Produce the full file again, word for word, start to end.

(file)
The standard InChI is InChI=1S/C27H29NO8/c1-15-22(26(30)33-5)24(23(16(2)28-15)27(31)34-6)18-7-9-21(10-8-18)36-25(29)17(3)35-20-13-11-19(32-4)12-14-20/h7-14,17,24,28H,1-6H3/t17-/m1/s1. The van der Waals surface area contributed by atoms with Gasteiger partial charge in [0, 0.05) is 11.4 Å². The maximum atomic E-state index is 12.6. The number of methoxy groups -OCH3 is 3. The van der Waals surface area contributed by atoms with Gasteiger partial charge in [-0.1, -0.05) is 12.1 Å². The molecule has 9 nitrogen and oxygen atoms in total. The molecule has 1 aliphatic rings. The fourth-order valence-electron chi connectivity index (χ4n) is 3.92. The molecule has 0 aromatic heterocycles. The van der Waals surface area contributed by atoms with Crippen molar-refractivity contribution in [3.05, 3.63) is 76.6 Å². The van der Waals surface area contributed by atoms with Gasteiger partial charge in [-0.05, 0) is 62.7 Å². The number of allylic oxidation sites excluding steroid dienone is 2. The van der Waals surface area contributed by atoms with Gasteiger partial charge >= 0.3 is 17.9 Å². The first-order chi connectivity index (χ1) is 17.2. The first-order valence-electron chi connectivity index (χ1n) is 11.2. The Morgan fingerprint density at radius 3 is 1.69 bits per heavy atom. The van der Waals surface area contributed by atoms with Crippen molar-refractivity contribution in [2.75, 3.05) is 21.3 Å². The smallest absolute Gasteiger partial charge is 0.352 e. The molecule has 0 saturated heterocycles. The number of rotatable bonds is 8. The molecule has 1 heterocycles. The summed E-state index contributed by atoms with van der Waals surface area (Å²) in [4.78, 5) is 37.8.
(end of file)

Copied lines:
The standard InChI is InChI=1S/C27H29NO8/c1-15-22(26(30)33-5)24(23(16(2)28-15)27(31)34-6)18-7-9-21(10-8-18)36-25(29)17(3)35-20-13-11-19(32-4)12-14-20/h7-14,17,24,28H,1-6H3/t17-/m1/s1. The van der Waals surface area contributed by atoms with Gasteiger partial charge in [0, 0.05) is 11.4 Å². The maximum atomic E-state index is 12.6. The number of methoxy groups -OCH3 is 3. The van der Waals surface area contributed by atoms with Gasteiger partial charge in [-0.1, -0.05) is 12.1 Å². The molecule has 9 nitrogen and oxygen atoms in total. The molecule has 1 aliphatic rings. The fourth-order valence-electron chi connectivity index (χ4n) is 3.92. The molecule has 0 aromatic heterocycles. The van der Waals surface area contributed by atoms with Crippen molar-refractivity contribution in [3.05, 3.63) is 76.6 Å². The van der Waals surface area contributed by atoms with Gasteiger partial charge in [-0.05, 0) is 62.7 Å². The number of allylic oxidation sites excluding steroid dienone is 2. The van der Waals surface area contributed by atoms with Gasteiger partial charge >= 0.3 is 17.9 Å². The first-order chi connectivity index (χ1) is 17.2. The first-order valence-electron chi connectivity index (χ1n) is 11.2. The Morgan fingerprint density at radius 3 is 1.69 bits per heavy atom. The van der Waals surface area contributed by atoms with Crippen molar-refractivity contribution in [2.75, 3.05) is 21.3 Å². The smallest absolute Gasteiger partial charge is 0.352 e. The molecule has 0 saturated heterocycles. The number of rotatable bonds is 8. The molecule has 1 heterocycles. The summed E-state index contributed by atoms with van der Waals surface area (Å²) in [4.78, 5) is 37.8.